scholars recognize that prophetic traditions, expressions, and experiences
stand at the heart of most religions in the ancient Mediterranean world. This
is no less true for the world of Judaism and Jesus. Ben Witherington III offers
an extensive, cross-cultural survey of the broader expressions of prophecy in
its ancient Mediterranean context, beginning with Mari, moving to biblical
figures not often regarded as prophets‒‒Balaam, Deborah, Moses, and Aaron‒‒and
to the apocalyptic seer in postexilic prophecy, showing that no single pattern
describes all prophetic figures. The consequence is that different aspects of
Jesus’s activity touch upon prophetic predecessors: his miracles, on Elijah and
Elisha; his self-understanding as the Son of Man, on Daniel and 1 Enoch; his
warnings of woe and judgment, on the “writing prophets” in Judean tradition;
and his messianic entry into Jerusalem, on Zechariah 9. Witherington also
surveys the phenomenon of apocalyptic prophecy in early Christianity, including
Paul, Revelation, the Didache, Hermas, and the Montanist movement. Jesus the
Seer is a worthy complement to Witherington’s other volume on Jesus, Jesus
the Sage (Fortress Press, 2000).
Utilizing a fresh "personality profile" approach, Witherington highlights core Christian claims by investigating the major figures in Jesus’s inner circle of followers: Mary the mother of Jesus, Mary Magdalene, Thomas, Peter, James the brother of Jesus, Paul, and the mysterious "beloved disciple." In each chapter Witherington satisfies our curiosities and answers the full range of questions about these key figures and what each of them can teach us about the historical Jesus. What Have They Done with Jesus? is a vigorous defense of traditional Christianity that offers a compelling portrait of Jesus’s core message according to those who knew him best.
In the Wesleyan tradition, we believe that Christian formation happens best “when two or more are gathered.” So focus is the body of Christ gathered--worshiping; sharing, learning, fellowshipping, taking Holy Communion, and doing works of piety and charity--together. In addition, a relationship with God is not primarily an individual’s lonely personal quest for transcendence. It is not about becoming more self-centered, more self-focused, but it is about becoming more self-forgetful.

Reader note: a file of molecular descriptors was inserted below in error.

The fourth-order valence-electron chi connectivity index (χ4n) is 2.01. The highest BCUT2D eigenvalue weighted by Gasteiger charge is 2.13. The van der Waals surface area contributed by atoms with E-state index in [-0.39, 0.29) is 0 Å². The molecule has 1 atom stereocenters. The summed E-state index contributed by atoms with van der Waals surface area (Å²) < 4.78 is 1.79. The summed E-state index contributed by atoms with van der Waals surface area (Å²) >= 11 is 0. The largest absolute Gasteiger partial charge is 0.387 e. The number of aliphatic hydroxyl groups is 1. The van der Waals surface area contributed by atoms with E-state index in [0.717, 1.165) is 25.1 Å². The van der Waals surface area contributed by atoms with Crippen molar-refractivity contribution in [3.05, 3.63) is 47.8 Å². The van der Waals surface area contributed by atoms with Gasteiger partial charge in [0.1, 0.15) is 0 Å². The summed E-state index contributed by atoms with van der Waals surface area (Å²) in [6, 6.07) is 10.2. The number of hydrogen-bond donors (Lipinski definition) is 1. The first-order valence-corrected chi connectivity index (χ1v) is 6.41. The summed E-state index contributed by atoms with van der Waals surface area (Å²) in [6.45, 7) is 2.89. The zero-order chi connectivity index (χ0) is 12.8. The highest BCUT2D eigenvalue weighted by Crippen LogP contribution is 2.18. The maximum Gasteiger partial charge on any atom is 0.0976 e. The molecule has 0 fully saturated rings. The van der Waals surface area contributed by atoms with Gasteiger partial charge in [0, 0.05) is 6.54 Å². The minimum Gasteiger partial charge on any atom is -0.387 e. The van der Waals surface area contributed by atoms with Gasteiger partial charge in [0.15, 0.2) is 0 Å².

The book outlines spiritual practices that involve individual and congregational transformation through learning and loving, fellowship and worship, by being lifted up in spirit and being enlightened in mind. A normal Christian life needs balance not only between work and rest and play, but also between worship, sacraments, doing, and learning. It needs balance between being alone with God and time with significant others.
In this 4-session video study with popular author and New Testament scholar, Ben Witherington takes you to the sites where Jesus ministered. Through Jesus, we see God’s grace empowering us to live more fully and faithfully.
Relax as Dr. Witherington takes you to the places where the Son of God taught and performed miracles. Visit such places as Jerusalem, Capernaum, Bethsaida, Caesarea Philippi. Gain new understandings of the world in which Jesus taught as you deepen your faith and walk beside Jesus down the streets and paths of the Holy Land. See how God’s passion for us will open your eyes to new possibilities for your own discipleship.
Filmed throughout the places Jesus walked and dwelt among us, On the Road with Jesus, with Dr. Witherington's knowledge and perspective, will help you see God's grace at work and bring us back to lives of true meaning and purpose. As believers see places such as Bethlehem, Nazareth, the Sea of Galilee, the Jordan River, and more, our faith will be deepened while following along the paths Jesus journeyed during his world-changing life and ministry.
Revelation and the End Times unravels God’s message for our time. With his rich knowledge of and provocative insights into the New Testament, Ben Witherington will guide you into a deeper understanding of the truths found within Revelation's often mysterious text, so that you can feel more secure in your faith.
In this first full-scale socio-rhetorical commentary on Romans, Witherington gleans fresh insights from reading the text of Paul s epistle in light of early Jewish theology, the historical situation of Rome in the middle of the first century A.D., and Paul s own rhetorical concerns. Giving serious consideration to the social and rhetorical background of Romans allows readers to hear Paul on his own terms, not just through the various voices of his later interpreters. Witherington s groundbreaking work also features a new, clear translation of the Greek text, and each section of the commentary ends with a brief discussion titled Bridging the Horizons, which suggests how the ancient text of Romans may speak to us today.